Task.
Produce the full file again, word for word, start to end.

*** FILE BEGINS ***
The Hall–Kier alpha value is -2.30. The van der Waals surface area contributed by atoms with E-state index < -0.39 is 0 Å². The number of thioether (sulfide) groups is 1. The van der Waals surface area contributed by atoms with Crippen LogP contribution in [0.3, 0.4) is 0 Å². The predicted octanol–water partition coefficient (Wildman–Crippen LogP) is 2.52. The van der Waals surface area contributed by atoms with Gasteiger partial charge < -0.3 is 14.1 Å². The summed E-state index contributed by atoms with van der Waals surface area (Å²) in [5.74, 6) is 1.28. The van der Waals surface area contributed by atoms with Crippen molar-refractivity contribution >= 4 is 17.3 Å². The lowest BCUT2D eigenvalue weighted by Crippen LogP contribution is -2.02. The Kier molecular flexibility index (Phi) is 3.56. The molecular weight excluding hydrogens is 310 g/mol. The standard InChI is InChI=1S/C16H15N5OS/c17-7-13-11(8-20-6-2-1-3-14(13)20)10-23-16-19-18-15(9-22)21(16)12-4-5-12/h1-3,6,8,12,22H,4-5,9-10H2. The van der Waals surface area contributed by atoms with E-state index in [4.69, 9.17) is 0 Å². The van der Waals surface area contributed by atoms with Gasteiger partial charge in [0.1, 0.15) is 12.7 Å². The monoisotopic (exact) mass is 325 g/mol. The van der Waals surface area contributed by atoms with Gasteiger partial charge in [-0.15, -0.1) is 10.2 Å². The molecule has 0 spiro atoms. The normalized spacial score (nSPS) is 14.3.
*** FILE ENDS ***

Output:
The Hall–Kier alpha value is -2.30. The van der Waals surface area contributed by atoms with E-state index < -0.39 is 0 Å². The number of thioether (sulfide) groups is 1. The van der Waals surface area contributed by atoms with Crippen LogP contribution in [0.3, 0.4) is 0 Å². The predicted octanol–water partition coefficient (Wildman–Crippen LogP) is 2.52. The van der Waals surface area contributed by atoms with Gasteiger partial charge < -0.3 is 14.1 Å². The summed E-state index contributed by atoms with van der Waals surface area (Å²) in [5.74, 6) is 1.28. The van der Waals surface area contributed by atoms with Crippen molar-refractivity contribution >= 4 is 17.3 Å². The lowest BCUT2D eigenvalue weighted by Crippen LogP contribution is -2.02. The Kier molecular flexibility index (Phi) is 3.56. The molecular weight excluding hydrogens is 310 g/mol. The standard InChI is InChI=1S/C16H15N5OS/c17-7-13-11(8-20-6-2-1-3-14(13)20)10-23-16-19-18-15(9-22)21(16)12-4-5-12/h1-3,6,8,12,22H,4-5,9-10H2. The van der Waals surface area contributed by atoms with E-state index in [4.69, 9.17) is 0 Å². The van der Waals surface area contributed by atoms with Gasteiger partial charge in [0.1, 0.15) is 12.7 Å². The monoisotopic (exact) mass is 325 g/mol. The van der Waals surface area contributed by atoms with Gasteiger partial charge in [-0.15, -0.1) is 10.2 Å². The molecule has 0 spiro atoms. The normalized spacial score (nSPS) is 14.3.